The Road to Recovery

Falls and injuries related to a fall have a way of complicating life very quickly. For the family of an aging loved one coming home from the hospital is the just beginning of a road to recovery. We are accustomed to moving around our house and caring for ourselves freely. When we are without the use of an arm or a leg the daily tasks of living become difficult. We take for granted every day that we can open a milk carton or a pill bottle or take a shower and dress ourselves. Even if we have the reassurance that we will recover, asking for help and inviting someone to assist in our most intimate tasks is challenging. Our American culture values independence as much as it values youthfulness. Perhaps they are two sides of the same coin. To be “forever young”, as the song references, is to be forever independent and useful. An injury or aging itself can remind us that a key aspect of our humanity is our need for community, companionship, and others to get through the day. This can take many forms throughout our lifetime. Our needs vary from when we first have a child, to when we lose a loved one, to when we take on an ambitious project. The point is that to be human means to need things from one another.


The first step in the road to recovery is learning to ask for what we need. Whether a loved one is recovering from something like a fall, a surgery, or a stroke, in-home caregivers can provide a continuity to life as the body heals. The components of a good recovery process include:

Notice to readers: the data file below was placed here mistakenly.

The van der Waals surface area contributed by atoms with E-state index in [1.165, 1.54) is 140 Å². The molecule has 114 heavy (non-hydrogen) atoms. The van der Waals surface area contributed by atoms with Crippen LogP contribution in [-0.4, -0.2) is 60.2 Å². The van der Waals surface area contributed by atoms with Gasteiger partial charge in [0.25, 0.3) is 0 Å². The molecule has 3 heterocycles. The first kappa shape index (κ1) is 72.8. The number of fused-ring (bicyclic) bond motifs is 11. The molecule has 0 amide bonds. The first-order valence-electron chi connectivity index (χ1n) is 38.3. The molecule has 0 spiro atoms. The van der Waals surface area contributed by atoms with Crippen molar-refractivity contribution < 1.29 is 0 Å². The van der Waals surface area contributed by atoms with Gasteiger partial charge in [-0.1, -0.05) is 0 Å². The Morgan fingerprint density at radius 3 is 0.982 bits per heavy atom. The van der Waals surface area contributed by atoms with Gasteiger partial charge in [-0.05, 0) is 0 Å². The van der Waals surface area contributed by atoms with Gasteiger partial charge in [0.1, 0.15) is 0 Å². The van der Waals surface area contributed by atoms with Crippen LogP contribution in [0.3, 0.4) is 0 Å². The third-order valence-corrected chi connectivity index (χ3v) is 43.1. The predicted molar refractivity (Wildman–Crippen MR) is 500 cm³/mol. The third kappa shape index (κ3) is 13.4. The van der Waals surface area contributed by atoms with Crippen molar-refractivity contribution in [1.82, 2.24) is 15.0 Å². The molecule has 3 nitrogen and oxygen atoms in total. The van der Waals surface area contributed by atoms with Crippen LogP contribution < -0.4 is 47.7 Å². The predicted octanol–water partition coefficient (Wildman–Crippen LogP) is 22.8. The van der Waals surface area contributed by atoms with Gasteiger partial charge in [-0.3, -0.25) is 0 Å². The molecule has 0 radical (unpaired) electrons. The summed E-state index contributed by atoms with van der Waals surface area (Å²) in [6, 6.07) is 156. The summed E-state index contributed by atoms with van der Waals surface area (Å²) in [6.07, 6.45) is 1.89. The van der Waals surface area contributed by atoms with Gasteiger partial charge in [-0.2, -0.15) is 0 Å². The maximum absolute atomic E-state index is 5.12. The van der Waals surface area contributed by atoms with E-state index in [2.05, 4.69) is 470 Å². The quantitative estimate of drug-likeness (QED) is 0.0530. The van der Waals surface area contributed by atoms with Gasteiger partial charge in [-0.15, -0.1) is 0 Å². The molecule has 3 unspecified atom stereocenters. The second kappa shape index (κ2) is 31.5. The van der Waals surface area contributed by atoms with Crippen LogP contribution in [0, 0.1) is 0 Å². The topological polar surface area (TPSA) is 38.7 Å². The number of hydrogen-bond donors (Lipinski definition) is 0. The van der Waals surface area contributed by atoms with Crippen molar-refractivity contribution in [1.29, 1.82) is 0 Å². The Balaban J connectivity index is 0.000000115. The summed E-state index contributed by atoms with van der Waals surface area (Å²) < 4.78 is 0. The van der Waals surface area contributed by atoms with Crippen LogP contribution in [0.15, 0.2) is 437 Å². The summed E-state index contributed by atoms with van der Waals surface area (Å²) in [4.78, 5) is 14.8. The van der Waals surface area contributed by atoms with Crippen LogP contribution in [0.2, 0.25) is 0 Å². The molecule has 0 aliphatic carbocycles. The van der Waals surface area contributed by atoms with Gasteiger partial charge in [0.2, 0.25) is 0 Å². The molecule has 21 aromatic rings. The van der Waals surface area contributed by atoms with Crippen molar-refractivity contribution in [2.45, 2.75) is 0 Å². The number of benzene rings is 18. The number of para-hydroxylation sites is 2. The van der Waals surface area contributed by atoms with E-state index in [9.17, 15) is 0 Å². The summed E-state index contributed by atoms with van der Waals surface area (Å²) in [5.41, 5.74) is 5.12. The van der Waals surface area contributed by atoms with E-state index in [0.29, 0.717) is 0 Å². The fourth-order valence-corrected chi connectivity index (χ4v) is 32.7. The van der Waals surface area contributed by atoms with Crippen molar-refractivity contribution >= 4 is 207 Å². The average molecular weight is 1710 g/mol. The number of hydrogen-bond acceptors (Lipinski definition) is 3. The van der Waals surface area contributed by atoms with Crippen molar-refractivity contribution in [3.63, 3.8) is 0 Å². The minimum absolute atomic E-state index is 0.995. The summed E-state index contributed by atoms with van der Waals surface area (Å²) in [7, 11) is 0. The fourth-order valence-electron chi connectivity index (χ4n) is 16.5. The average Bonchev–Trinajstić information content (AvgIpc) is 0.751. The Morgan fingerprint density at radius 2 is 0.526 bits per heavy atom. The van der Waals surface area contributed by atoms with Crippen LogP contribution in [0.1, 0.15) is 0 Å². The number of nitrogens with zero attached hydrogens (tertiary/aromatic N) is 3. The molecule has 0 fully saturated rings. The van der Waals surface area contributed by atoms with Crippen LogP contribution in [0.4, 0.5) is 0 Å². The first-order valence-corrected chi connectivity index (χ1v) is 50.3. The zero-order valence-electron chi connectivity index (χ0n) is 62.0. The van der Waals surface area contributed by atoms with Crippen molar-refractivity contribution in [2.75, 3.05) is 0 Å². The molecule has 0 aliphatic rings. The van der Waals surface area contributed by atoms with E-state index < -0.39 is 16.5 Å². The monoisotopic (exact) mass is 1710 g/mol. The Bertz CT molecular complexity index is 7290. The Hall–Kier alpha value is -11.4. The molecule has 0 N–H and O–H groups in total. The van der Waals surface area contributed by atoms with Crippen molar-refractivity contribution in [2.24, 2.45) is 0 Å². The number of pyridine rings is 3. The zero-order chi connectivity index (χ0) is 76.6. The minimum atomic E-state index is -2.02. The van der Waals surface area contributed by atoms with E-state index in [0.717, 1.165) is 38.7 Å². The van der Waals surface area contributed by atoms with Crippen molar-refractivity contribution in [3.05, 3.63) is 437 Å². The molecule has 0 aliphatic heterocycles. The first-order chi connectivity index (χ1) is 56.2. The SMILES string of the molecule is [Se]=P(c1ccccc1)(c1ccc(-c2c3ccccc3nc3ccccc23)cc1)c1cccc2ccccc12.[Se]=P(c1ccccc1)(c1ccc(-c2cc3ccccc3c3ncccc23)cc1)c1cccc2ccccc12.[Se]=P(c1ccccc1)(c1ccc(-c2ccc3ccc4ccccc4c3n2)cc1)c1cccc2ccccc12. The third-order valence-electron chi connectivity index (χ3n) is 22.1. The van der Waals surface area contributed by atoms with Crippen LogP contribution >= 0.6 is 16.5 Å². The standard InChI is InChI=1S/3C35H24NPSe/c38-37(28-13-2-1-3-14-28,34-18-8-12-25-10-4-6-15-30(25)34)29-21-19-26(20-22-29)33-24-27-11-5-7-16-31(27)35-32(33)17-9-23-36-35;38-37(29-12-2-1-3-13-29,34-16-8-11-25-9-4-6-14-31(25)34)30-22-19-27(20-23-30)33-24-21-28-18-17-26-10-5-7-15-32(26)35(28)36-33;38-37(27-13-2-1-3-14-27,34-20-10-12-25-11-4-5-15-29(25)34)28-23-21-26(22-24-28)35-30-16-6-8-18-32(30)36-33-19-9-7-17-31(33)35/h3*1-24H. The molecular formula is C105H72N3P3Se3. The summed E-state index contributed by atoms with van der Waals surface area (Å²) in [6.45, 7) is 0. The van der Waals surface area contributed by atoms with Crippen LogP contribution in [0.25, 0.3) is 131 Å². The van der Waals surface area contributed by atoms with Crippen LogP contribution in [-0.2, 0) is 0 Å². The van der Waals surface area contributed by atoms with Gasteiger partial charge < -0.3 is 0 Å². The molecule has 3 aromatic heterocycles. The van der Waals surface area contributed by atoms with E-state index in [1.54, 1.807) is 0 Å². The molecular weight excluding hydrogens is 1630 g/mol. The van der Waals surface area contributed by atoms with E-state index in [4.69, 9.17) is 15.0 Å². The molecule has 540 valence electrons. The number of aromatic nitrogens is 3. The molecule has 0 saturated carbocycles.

• Good nutrition for your body to rebuild and accommodation of special diets.

  • Quality companionship to engage the mind and stay positive and connected to your life.

  • Assistance with everyday activities of care such as bathing dressing etc.

  • Household management including tasks such as cleaning, shopping, cooking and keeping the space tidy and clean for a healthy environment.

  • Home Safety may include moving a bedroom downstairs or installing grab bars in the bathroom, or rearranging furniture to allow for a safer walkway and the use of mobility devices.

  • Geriatric Care Managers to manage and adapt a plan of care, arrange services in the home, liaison between multiple doctors, family, and caregivers.

  • Medication management to ensure new meds are taken properly and incorporated into a new routine.

If you or someone you love is recovering at home make a sound options a part of your road to recovery. The combination of our geriatric care managers and in-home caregivers can turn stressful situations into manageable one and make home a place for healing. Give us a call today to start getting the help you need at home. 800.628.7649.


We tend to associate places for the sick and injured with hospitals and facilities. However, it is our own home environments that are often the best places to foster a sense of comfort, rest, and well-being. Here are 5 simple things you can do to make home a comforting place for the recovery of a loved one:

  1. Create a music playlist with favorite songs to soothe and cheer them up. Even if they are unable to sleep, calming music can provide an atmosphere for rest. This can help lift moods and get the mind off of pain.

  2. Incorporate living plants or flowers into the main room where they are spending most of their awake time. This can be beautiful to look at and increase air quality.

  3. You may also consider moving a favorite piece of artwork or religious symbol nearby for encouragement.

  4. Having plenty of activity is also an important component for keeping busy. The local library has many options for music and books on CD to provide hours of hands free entertainment.

  5. Especially when family is spread out across the country, encourage family and friends to send cards and notes of encouragement. It is helpful to know you are not alone and love ones are sending their positive thoughts, support, and prayers .

Published on September 26, 2014.